The controlling issue here is whether the district court abused its discretion by not affording Cramer an opportunity to introduce additional responsive evidence pertaining to its application for litigation costs and the objection to it, and in failing to give further consideration to the application under Sec. 7430 and make findings and conclusions to resolve disputed questions. Based on our review of the record, we conclude that the court did abuse its discretion in this regard.
The government argues that analogies drawn by Cramer to Fed. R. Civ. P. 12(b) (6) and other civil rules are not valid and that the local rules of the Western District of Oklahoma are on point, specifically Local Rule 6 pertaining to costs and fees and Local Rule 14 on motions, applications and objections. Brief for the Appellee at 21-23. We believe the government position is persuasive as to the pertinent rules and have considered those local rules. The government also says that under the rules it was Cramer's "responsibility to identify the specific position of the Government that [he] alleged was not substantially justified, and to describe the facts upon which that allegation was based," and that Cramer failed to do so by filing only a two-page brief. Id. at 23. We do not agree with the latter contention by the government.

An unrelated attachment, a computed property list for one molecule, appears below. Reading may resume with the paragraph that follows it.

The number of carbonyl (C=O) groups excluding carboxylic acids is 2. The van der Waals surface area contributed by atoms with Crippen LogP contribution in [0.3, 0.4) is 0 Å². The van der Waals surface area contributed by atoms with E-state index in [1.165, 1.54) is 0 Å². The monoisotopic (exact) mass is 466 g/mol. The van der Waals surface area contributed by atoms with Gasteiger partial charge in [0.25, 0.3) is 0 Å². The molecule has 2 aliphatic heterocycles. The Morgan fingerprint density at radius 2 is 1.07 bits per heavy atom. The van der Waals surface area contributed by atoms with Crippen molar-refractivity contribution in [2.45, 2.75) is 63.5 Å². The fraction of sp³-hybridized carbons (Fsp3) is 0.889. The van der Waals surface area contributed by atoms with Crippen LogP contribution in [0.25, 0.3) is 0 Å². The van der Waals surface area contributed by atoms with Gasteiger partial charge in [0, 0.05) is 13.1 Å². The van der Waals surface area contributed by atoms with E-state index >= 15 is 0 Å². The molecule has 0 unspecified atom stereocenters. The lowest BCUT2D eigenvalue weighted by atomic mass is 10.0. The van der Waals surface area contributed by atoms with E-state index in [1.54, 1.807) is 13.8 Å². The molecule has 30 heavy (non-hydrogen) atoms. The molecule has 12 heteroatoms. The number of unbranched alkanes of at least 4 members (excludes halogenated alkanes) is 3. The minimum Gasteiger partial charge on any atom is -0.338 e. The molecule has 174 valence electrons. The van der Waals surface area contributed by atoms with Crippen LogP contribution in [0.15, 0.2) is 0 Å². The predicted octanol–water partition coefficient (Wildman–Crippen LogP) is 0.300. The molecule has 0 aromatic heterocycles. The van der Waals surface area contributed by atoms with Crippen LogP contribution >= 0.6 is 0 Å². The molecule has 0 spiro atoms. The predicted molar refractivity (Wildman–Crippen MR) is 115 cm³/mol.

We are convinced that Cramer complied sufficiently with the local rules. Local Rule 14(A) requires that each motion, application or objection set out the point or points on which it is based and be accompanied "by a concise brief." Obviously, the intent of the rules is to obtain a concise statement of the movant's position by his submission. This Cramer gave. He asserted that he was the prevailing party (noting the government had stipulated to judgment for him on his complaint and to dismissal with prejudice of its counterclaim for recovery of assessed taxes of $14,489.91). Cramer requested attorney fees of $9,988.17 incurred for his counsel's services, as set forth in the affidavit attached to his application. The affidavit represented that the government's position was not substantially justified, asserting that the government prosecuted the instant case and REAG, and after entry of judgment for the plaintiff in REAG, obtained administrative suspension of this case until the government determined it would be conceded and then stipulated to entry of judgment for plaintiff and dismissal of the government's counterclaim which had sought recovery of the $14,489.91 of assessed taxes. Thus the government conceded its position here was not substantially justified, according to the affidavit. App. 19-24.